Burnaby, Canada
Burnaby, Canada

Simon Fraser University is a public research university in Burnaby, British Columbia, Canada, with its main campus on Burnaby Mountain and satellite campuses in Downtown Vancouver and Surrey. The 1.7 km2 main campus on Burnaby Mountain, located 20 km from downtown Vancouver, was established in 1965 and comprises more than 30,000 students and approximately 950 faculty members. The university is adjacent to an urban village, UniverCity. The university was named after Simon Fraser, a North West Company fur trader and explorer. Undergraduate and graduate programs operate on a year-round tri-semester schedule. It is the only Canadian university competing in the National Collegiate Athletic Association . In 2007, Simon Fraser University was the first and remains the only university to be awarded the Prix du XXe siècle from the Royal Architectural Institute of Canada recognizing the "enduring excellence of nationally significant architecture", although the campus is in declining physical condition. The university's 2011 capital plan reports 53% of buildings in "poor" condition and 27% ranked "fair," due to provincial and federal austerity in the education sector.SFU is ranked 24th from the 100 Under 50 universities 2014 in the world by the Times Higher Education. SFU was ranked first among Canada's comprehensive universities in 1993, 1996-1998, 2000, 2008-2013 and in 2015 by Maclean's. Based on solely Canadian Universities for 2014, SFU is ranked 17th in CWUR, 8th in ARWU, 11th in Times, and 2nd in Maclean's Comprehensive. SFU faculty and alumni have won 43 fellowships to the Royal Society of Canada, three Rhodes Scholarships and one Pulitzer Prize. Wikipedia.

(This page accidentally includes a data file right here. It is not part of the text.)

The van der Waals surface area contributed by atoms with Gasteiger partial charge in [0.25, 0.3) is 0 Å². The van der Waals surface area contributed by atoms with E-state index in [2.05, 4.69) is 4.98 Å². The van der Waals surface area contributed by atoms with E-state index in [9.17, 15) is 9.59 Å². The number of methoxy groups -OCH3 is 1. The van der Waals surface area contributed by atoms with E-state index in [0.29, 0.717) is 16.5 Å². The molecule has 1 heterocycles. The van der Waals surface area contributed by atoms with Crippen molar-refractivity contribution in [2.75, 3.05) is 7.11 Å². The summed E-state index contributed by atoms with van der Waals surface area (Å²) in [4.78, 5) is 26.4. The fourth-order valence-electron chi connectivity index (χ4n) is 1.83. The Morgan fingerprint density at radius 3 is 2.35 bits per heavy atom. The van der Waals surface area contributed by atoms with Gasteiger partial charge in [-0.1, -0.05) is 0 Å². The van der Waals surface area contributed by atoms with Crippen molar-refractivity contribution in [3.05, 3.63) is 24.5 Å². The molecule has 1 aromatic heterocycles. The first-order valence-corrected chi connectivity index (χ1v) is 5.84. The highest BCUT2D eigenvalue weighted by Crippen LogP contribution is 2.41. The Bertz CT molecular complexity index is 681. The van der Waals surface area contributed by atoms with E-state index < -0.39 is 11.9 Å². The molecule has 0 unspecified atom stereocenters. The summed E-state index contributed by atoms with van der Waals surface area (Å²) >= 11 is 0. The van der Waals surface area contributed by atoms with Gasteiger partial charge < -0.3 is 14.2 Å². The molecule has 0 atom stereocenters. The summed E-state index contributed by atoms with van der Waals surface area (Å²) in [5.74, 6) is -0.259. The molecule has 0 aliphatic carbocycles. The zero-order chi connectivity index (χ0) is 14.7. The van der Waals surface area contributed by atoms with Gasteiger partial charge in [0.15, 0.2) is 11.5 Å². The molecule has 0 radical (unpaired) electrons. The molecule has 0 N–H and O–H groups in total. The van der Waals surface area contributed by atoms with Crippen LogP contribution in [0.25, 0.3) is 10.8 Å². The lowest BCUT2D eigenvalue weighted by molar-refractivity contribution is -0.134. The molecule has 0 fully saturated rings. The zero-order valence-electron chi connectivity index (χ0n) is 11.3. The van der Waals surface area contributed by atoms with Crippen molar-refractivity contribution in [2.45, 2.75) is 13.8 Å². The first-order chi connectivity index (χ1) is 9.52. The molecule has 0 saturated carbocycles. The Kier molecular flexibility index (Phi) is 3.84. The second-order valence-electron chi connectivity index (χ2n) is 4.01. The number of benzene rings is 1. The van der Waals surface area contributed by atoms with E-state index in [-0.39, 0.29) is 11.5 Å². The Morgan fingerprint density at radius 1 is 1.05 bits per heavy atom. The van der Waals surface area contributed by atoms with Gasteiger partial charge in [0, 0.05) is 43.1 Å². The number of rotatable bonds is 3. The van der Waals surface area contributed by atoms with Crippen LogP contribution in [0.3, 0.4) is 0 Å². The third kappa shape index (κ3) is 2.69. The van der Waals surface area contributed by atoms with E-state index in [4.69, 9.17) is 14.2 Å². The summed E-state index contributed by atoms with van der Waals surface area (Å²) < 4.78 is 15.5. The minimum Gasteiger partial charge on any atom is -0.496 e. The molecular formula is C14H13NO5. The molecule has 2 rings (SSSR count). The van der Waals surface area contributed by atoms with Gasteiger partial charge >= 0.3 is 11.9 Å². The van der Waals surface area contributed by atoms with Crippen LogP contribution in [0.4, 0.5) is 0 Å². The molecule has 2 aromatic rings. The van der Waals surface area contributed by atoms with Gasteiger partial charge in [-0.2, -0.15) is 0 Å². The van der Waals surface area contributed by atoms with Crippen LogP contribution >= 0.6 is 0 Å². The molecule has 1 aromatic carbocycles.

Time filter

Source Type

Patent
University of British Columbia and Simon Fraser University | Date: 2015-04-09

This invention provides compound having a structure of Formulas: Uses of such compounds for treatment of various indications, including prostate cancer as well as methods of treatment involving such compounds are also provide.


Patent
Simon Fraser University | Date: 2015-04-15

Described herein are stable hydroxide ion-exchange polymers. The polymers include ionenes, which are polymers that contain ionic amines in the backbone. The polymers are alcohol-soluble and water-insoluble. The polymers have a water uptake and an ionic conductivity that are correlated to a degree of N-substitution. Methods of forming the polymers and membranes including the polymers are also provided. The polymers are suitable, for example, for use as ionomers in catalyst layers for fuel cells and electrolyzers.